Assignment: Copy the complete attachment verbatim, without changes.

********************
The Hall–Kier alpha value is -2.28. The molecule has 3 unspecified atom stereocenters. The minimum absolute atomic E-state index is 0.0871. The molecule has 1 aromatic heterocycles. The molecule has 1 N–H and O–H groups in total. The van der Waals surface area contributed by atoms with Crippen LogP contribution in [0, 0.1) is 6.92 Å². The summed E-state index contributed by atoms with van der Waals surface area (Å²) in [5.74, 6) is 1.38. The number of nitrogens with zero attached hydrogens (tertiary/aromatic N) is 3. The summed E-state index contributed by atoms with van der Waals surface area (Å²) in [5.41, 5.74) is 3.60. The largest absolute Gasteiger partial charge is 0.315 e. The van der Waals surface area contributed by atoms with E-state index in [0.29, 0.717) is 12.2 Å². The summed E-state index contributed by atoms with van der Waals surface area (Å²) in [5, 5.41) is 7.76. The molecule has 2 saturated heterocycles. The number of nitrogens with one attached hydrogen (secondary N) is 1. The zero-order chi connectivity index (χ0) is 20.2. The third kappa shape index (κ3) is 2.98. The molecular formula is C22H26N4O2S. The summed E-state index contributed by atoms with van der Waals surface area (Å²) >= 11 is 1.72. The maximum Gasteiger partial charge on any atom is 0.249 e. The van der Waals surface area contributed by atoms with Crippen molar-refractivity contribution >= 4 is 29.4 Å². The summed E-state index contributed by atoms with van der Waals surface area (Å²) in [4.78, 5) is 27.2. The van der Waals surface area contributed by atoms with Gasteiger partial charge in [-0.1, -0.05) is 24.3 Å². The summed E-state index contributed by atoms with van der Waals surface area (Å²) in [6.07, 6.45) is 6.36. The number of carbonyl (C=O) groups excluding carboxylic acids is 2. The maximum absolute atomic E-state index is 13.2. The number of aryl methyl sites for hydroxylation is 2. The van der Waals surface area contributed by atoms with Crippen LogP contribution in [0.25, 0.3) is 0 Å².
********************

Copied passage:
The Hall–Kier alpha value is -2.28. The molecule has 3 unspecified atom stereocenters. The minimum absolute atomic E-state index is 0.0871. The molecule has 1 aromatic heterocycles. The molecule has 1 N–H and O–H groups in total. The van der Waals surface area contributed by atoms with Crippen LogP contribution in [0, 0.1) is 6.92 Å². The summed E-state index contributed by atoms with van der Waals surface area (Å²) in [5.74, 6) is 1.38. The number of nitrogens with zero attached hydrogens (tertiary/aromatic N) is 3. The summed E-state index contributed by atoms with van der Waals surface area (Å²) in [5.41, 5.74) is 3.60. The largest absolute Gasteiger partial charge is 0.315 e. The van der Waals surface area contributed by atoms with E-state index in [0.29, 0.717) is 12.2 Å². The summed E-state index contributed by atoms with van der Waals surface area (Å²) in [5, 5.41) is 7.76. The molecule has 2 saturated heterocycles. The number of nitrogens with one attached hydrogen (secondary N) is 1. The zero-order chi connectivity index (χ0) is 20.2. The third kappa shape index (κ3) is 2.98. The molecular formula is C22H26N4O2S. The summed E-state index contributed by atoms with van der Waals surface area (Å²) >= 11 is 1.72. The maximum Gasteiger partial charge on any atom is 0.249 e. The van der Waals surface area contributed by atoms with Crippen molar-refractivity contribution >= 4 is 29.4 Å². The summed E-state index contributed by atoms with van der Waals surface area (Å²) in [4.78, 5) is 27.2. The van der Waals surface area contributed by atoms with Gasteiger partial charge in [-0.1, -0.05) is 24.3 Å². The summed E-state index contributed by atoms with van der Waals surface area (Å²) in [6.07, 6.45) is 6.36. The number of carbonyl (C=O) groups excluding carboxylic acids is 2. The maximum absolute atomic E-state index is 13.2. The number of aryl methyl sites for hydroxylation is 2. The van der Waals surface area contributed by atoms with Crippen LogP contribution in [0.25, 0.3) is 0 Å².